NATIONAL: INTERVENTION by the New South Wales Aboriginal Land Council, delivered by Councillor for the Wiradjuri Region, and member of the Ngiyampaa Peoples, Cr Craig Cromelin.
For at least 50,000 years or since our Dream Time, the Aboriginal peoples of Australia have traditionally owned, occupied and managed the lands, territories and resources of the driest inhabited continent on earth.
Over these millennia we have sustainably managed the lands, waters and natural resources for the health of our Countries and our peoples.
We have understood the importance of water and its centrality to life and have cherished it accordingly. Our traditional ecological knowledge has been passed down from generation to generation and continues up until this day.
However, for close on 200 years, our lands, our waters, and our resources have been mismanaged by those who came and proclaimed the nation of Australia. Through the dispossession and mismanagement of our lands, we have witnessed the detrimental effects upon both our peoples and our environment.
When it comes to water at least, the Australian nation has more recently come to realise the errors of its past. In 2007, faced with the prospect of climate change and with its history of mismanagement, the Australian Government commenced the most significant water reforms in the nation’s history.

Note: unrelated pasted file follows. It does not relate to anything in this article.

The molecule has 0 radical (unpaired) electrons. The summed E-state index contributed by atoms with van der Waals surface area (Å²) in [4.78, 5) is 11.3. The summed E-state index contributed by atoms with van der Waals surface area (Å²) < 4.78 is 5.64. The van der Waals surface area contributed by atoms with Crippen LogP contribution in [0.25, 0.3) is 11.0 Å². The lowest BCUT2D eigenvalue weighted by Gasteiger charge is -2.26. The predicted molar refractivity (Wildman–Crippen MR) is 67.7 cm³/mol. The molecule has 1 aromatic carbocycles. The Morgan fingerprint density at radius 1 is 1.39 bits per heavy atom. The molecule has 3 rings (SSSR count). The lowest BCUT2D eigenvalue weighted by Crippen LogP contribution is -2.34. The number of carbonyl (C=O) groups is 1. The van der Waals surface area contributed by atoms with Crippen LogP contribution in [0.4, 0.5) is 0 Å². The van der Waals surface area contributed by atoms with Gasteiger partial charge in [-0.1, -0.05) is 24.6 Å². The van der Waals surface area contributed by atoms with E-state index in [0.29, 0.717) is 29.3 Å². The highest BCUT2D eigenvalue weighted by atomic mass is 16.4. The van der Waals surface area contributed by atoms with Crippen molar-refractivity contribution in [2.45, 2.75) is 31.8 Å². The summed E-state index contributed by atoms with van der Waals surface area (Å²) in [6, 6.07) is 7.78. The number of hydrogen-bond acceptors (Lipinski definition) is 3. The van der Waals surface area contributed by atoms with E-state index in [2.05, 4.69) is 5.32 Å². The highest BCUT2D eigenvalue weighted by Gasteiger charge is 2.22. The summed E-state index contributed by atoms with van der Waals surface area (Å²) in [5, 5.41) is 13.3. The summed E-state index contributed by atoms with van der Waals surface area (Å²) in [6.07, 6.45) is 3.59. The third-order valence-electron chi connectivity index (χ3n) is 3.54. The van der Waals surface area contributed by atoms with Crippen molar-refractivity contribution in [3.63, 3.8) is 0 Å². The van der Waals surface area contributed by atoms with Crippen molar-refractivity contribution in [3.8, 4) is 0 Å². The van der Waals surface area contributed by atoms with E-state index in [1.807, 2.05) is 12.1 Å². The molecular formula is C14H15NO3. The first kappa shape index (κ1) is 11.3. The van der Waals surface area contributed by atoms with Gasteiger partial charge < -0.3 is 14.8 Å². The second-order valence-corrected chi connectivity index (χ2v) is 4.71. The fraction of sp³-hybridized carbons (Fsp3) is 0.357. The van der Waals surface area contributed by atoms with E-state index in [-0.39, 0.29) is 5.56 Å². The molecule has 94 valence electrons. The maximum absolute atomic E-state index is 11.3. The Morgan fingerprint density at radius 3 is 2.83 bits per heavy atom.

The principal focus of these reforms was, and remains, the allocation of water resources within the basin area of Australia’s most iconic and largest river system, the Murray-Darling.
The Murray-Darling Basin covers an area more than four times the size of the United Kingdom, and incorporates the traditional lands of 34 Aboriginal nations, including my own the Ngiyampaa Peoples. Despite our dispossession we the Aboriginal peoples of the Murray-Darling Basin continue to maintain strong connections and relationships to our traditional lands, waters and natural resources.
The reforms planned for the Murray-Darling Basin, present a real opportunity for Australia to recognise and learn from our peoples’ traditional ecological knowledge and connections to our Countries, and significantly for our peoples, also presents an opportunity to right some of the past injustices and ongoing inequities suffered by the Aboriginal peoples of the Murray-Darling Basin.
As is recognised in the United Nations Declaration on the Rights of Indigenous Peoples, we have a right to our traditionally owned lands, waters and resources, and a right to maintain and strengthen our relationships to them. We also have a right to redress and compensation for those lands, waters and resources that have been taken from us without our free, prior and informed consent.
The then Australian Social Justice Commissioner made it clear in his 2008 Report that any Government negotiations regarding water, including in regards to the Murray-Darling Basin reforms must as a minimum consider fully the rights of Indigenous peoples as enshrined in the Declaration.
As part of the Murray-Darling Basin reforms, we at the New South Wales Aboriginal Land Council are calling for the recognition of the inherent rights and entitlements Aboriginal peoples have to water, and we support the Aboriginal nations of the Murray-Darling Basin in their calling for Aboriginal water allocations or ‘Cultural flows’.